Sometimes our heroes aren’t those who have come before us. They don’t wear capes or turn colors. Maybe they don’t do a single magnificent thing but rather millions of small everyday things, to remind you of what character and integrity look like.
My hero is my daughter. Born on the United States Marine Corp birthday, just missing reveille by a few minutes and her due date by 3 weeks, she has forever set her own schedule. Testing out of 19 credit hours upon entering Purdue, she graduated in 3 1/2 years rather than waste time: our “always late” girl. She never feels rushed, never moves quickly. Rather she absorbs her environment then records it on a canvas with little effort. If she likes a song, she teaches herself to play it on her piano. Find a craft she can’t do, she will figure it out and put a new spin on it. Build a desk, sew a costume, program my tv, she can fix anything. Fix everything. She doesn’t like to cook, growing up with a restaurant in the family she has great food safety knowledge and an uncanny ability to find someone, anyone to prepare food for her.
Traveling and learning are as much of who she is as her beautiful green eyes, she eats information about other cultures and languages as if is feeding her very soul. The respect and compassion she shows to other cultures was never more clear to me than when we traveled together in South East Asia. I learned invaluable lessons about respectful traveling, brave adventures, and trust from her. Her year in South Korea cemented her broad cultural respect and love of Asia. She taught me to just go, whenever I have the chance, go.
But the child who is now 25 as I prepare to celebrate 50 years in 2 months, who I have spent half of my life with, is so much more than this list. Maybe because she was born on the birthday of the Always Faithful, she is the most loyal person I have ever met. Loyal to any passion that takes her heart. Loyal to all things, all people, all animals, all places, all words, all concepts, that touch her heart. She won’t let go, she will be there regardless of distance or time in between. The fierceness of her love, the calmness of her exterior, the determination in achieving her goals are hidden by a silly, wry often sarcastic sense of humor. A wicked ability to remember and recite movie or tv lines, reciting them at the best moment, a focus on cat gifs and llama nonsense belie her true heart.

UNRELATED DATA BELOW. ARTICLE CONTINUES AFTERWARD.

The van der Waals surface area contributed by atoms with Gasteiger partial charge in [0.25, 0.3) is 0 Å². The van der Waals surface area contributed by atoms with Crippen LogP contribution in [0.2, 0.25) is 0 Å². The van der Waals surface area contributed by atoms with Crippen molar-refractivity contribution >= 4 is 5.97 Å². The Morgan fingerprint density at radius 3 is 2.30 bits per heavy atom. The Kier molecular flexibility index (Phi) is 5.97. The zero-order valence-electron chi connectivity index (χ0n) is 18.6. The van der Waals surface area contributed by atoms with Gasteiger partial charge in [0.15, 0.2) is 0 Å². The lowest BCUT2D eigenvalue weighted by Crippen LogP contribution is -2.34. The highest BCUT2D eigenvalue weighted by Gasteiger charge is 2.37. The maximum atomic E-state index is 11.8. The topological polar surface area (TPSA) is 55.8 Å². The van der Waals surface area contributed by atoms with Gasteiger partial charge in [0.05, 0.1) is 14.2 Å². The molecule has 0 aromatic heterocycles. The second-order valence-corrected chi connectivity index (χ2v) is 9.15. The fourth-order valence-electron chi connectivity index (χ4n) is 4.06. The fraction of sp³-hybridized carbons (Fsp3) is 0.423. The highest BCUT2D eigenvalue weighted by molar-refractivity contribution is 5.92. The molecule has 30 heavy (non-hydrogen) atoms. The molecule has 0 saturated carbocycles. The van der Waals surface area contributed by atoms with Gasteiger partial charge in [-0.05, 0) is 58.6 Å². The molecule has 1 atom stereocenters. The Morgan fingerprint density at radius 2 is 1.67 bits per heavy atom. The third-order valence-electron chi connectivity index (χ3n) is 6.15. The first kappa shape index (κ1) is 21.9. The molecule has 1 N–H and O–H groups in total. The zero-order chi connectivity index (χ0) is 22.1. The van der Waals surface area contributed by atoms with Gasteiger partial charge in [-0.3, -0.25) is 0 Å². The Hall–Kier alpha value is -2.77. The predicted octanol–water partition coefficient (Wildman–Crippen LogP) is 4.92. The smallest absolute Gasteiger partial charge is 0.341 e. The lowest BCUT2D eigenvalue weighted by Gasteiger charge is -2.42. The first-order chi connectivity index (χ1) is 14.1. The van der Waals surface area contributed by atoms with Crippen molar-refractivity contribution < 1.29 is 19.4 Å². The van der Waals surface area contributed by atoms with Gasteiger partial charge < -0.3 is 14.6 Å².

This girl has stood the test of time, has fought her battles, has never had an easy road. She had early pain that changed her course so you better believe she doesn’t accept yours as an excuse. We have come to know she moves faster than anyone around, while she is sitting still. Her brain never stops. Her integrity won’t quit. She will make me laugh until I fall on the floor which no one else can do. If you count her as a friend, you have been given a truly unique gift. Hold on to it. She will. And Lord help us when her baby comes. That fierce love may only allow those in the inner ring of her trust to get near. Happy Birthday, Sis. you amaze me.
I wrote those words 3 years ago, unaware that only a year later I would be ejected from her life. I would get one more chance to say Happy Birthday to my daughter and now two years of silence. Yesterday I woke up believing I had a meeting at church, that it was November 15, I had mentally skipped right over November 10. I knew it was coming of course, her gift and card sit on my dresser. I just for the first time ever shut it out. Until I looked at my phone and received a shock, like that first contraction that you knew would happen but still seemed so far off, so unexpected. It changes your world with the intrusion, the demand for attention. You begin to breathe differently, look for the next wave.
I sat through my contractions again yesterday, I focused on breathing and made it through each wave of my heart tightening, knowing that I would not experience the joy at the end. Yet no amount of silence from her can deny the truth of our connection, can deny that on this day especially, we both celebrate. She allowed me to begin wearing my most coveted title, “mom” as my first born. I have refused to relinquish it, I won’t ignore 26 years of laughter and tears and hugs and bedtime rituals and phone calls and packing and unpacking and all the joys that go into loving a child. I will love her forever, await the day that my phone rings and her voice, oh God, her voice is what I hear. I will wait for the day when I come home and find her on the couch, in the kitchen, sleeping upstairs. I will wait. Because I know who she is, I am her mother.